A top Morningstar researcher recently identified the 32 diversified U.S. equity funds with the highest persistent “excess returns” from April 2013 through March 2023, using an analysis method that doesn’t measure performance against peers or a common index.
Instead, Morningstar.com columnist and longtime firm researcher John Rekenthaler used customized benchmarks in a “factor analysis” approach that aims to assess how much market factors, or trends, affect investments.
He compared each fund to an individualized model based on certain factors, finding excess returns above the model’s expected performance.
To show how this works, Rekenthaler gave an example: If the model determines a fund using a particular investment strategy should earn 8.5% a year over the decade and it instead earns 8.2% annualized, its excess return comes out to negative 0.3%.
An example from a previous article penned by Rekenthaler simplified the concept: A one-factor model that measures funds based only on their equity exposure would expect a 100% equity fund to rise 5% if the stock market gained 5%.
Excess returns represent performance that factor analysis can’t explain, according to the Morningstar analyst.
Analyzing 1,655 open-end mutual and exchange-traded funds to identify the highest excess performers using a three-factor model, he found that a “whopping” 30 of the 32 funds with persistently high excess returns invest in growth stocks.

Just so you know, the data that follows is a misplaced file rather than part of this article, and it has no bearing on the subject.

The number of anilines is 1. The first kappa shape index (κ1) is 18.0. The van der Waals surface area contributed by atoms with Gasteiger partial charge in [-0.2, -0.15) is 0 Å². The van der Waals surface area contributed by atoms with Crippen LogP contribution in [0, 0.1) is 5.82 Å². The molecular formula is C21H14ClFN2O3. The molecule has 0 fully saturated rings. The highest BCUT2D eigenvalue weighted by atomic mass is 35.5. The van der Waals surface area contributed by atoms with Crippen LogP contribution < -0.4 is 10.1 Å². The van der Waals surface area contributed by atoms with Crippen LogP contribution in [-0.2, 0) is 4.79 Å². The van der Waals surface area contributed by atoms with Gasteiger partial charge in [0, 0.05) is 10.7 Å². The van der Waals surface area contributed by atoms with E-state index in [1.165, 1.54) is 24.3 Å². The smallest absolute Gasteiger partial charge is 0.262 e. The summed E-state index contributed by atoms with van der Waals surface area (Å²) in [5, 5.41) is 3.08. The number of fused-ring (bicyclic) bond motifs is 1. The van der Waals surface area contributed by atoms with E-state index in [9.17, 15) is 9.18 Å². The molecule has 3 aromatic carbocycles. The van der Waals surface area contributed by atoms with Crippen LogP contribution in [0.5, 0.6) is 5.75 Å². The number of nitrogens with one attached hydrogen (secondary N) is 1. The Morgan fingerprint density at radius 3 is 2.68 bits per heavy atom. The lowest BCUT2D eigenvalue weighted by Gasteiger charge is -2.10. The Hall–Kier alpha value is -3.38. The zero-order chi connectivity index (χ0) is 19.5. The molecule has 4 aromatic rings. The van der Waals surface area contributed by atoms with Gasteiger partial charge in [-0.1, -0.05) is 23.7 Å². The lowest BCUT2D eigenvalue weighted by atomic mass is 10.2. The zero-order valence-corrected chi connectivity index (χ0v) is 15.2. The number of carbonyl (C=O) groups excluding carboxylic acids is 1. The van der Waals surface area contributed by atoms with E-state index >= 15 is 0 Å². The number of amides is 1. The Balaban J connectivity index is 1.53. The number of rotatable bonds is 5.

This indicates the factor-analysis model “treats blend and value funds too harshly,” Rekenthaler explained. He suggested this outcome may be due to actively managed small-growth mutual funds’ long-term outperformance against their benchmarks.
Rekenthaler narrowed the list of top-scoring funds, based on factor analysis, to 10. Among them were three small-growth and three mid-growth funds that registered the highest excess returns for their Morningstar categories; the sole small-blend and small-value funds; and the two best-scoring large-growth funds.
“Factor analysis boasts the advantage of being rigorous and sophisticated, thereby generating consistent results. But the method also carries a major drawback: The numbers cannot testify about their failings,” Rekenthaler wrote.
“Consequently, a factor model’s results imply too much certainty. As with human estimates, they contain errors, meaning that their output should also be consumed with generous amounts of salt. But if used in combination with other information, excess returns can help with the task of identifying the industry’s best-run funds.”
See the gallery for the 10 leading funds that Rekenthaler identified.